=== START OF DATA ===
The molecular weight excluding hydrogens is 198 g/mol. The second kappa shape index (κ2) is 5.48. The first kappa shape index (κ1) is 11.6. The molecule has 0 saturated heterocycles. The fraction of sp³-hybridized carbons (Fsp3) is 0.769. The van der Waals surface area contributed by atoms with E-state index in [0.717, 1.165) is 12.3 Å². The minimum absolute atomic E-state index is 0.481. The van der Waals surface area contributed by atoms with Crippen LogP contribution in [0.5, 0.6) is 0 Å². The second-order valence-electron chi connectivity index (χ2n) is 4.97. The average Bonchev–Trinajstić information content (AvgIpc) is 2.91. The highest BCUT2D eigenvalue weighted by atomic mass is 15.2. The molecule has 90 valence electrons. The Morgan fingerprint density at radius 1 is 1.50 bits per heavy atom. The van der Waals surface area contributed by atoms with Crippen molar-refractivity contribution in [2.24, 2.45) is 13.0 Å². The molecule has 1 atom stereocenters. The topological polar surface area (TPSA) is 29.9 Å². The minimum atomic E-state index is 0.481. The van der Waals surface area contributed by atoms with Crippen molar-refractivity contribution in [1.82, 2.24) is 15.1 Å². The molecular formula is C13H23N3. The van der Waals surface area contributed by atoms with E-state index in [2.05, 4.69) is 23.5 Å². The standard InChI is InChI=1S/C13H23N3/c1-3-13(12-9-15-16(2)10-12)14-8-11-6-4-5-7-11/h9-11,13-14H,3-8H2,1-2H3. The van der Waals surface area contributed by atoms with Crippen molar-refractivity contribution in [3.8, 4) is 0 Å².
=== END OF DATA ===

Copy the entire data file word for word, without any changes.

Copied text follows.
The molecular weight excluding hydrogens is 198 g/mol. The second kappa shape index (κ2) is 5.48. The first kappa shape index (κ1) is 11.6. The molecule has 0 saturated heterocycles. The fraction of sp³-hybridized carbons (Fsp3) is 0.769. The van der Waals surface area contributed by atoms with E-state index in [0.717, 1.165) is 12.3 Å². The minimum absolute atomic E-state index is 0.481. The van der Waals surface area contributed by atoms with Crippen LogP contribution in [0.5, 0.6) is 0 Å². The second-order valence-electron chi connectivity index (χ2n) is 4.97. The average Bonchev–Trinajstić information content (AvgIpc) is 2.91. The highest BCUT2D eigenvalue weighted by atomic mass is 15.2. The molecule has 90 valence electrons. The Morgan fingerprint density at radius 1 is 1.50 bits per heavy atom. The van der Waals surface area contributed by atoms with Crippen molar-refractivity contribution in [2.24, 2.45) is 13.0 Å². The molecule has 1 atom stereocenters. The topological polar surface area (TPSA) is 29.9 Å². The minimum atomic E-state index is 0.481. The van der Waals surface area contributed by atoms with Crippen molar-refractivity contribution in [1.82, 2.24) is 15.1 Å². The molecular formula is C13H23N3. The van der Waals surface area contributed by atoms with E-state index in [2.05, 4.69) is 23.5 Å². The standard InChI is InChI=1S/C13H23N3/c1-3-13(12-9-15-16(2)10-12)14-8-11-6-4-5-7-11/h9-11,13-14H,3-8H2,1-2H3. The van der Waals surface area contributed by atoms with Crippen molar-refractivity contribution in [3.8, 4) is 0 Å².